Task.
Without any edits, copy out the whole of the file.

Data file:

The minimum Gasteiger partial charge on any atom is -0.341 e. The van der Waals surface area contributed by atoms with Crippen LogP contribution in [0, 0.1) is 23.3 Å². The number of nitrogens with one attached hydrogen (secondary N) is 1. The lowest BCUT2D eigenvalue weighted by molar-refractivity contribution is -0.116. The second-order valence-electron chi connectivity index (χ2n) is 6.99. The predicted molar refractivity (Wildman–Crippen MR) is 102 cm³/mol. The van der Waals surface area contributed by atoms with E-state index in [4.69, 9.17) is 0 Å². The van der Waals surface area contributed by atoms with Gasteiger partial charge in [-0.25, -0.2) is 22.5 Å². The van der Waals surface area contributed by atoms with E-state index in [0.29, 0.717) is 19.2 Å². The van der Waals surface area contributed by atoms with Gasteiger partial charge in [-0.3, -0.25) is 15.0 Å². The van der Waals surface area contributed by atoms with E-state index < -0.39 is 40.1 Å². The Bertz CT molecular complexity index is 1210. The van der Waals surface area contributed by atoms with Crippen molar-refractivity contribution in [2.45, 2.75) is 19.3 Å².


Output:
The minimum Gasteiger partial charge on any atom is -0.341 e. The van der Waals surface area contributed by atoms with Crippen LogP contribution in [0, 0.1) is 23.3 Å². The number of nitrogens with one attached hydrogen (secondary N) is 1. The lowest BCUT2D eigenvalue weighted by molar-refractivity contribution is -0.116. The second-order valence-electron chi connectivity index (χ2n) is 6.99. The predicted molar refractivity (Wildman–Crippen MR) is 102 cm³/mol. The van der Waals surface area contributed by atoms with E-state index in [4.69, 9.17) is 0 Å². The van der Waals surface area contributed by atoms with Gasteiger partial charge in [-0.25, -0.2) is 22.5 Å². The van der Waals surface area contributed by atoms with E-state index in [0.29, 0.717) is 19.2 Å². The van der Waals surface area contributed by atoms with Gasteiger partial charge in [-0.3, -0.25) is 15.0 Å². The van der Waals surface area contributed by atoms with E-state index < -0.39 is 40.1 Å². The Bertz CT molecular complexity index is 1210. The van der Waals surface area contributed by atoms with Crippen molar-refractivity contribution in [2.45, 2.75) is 19.3 Å².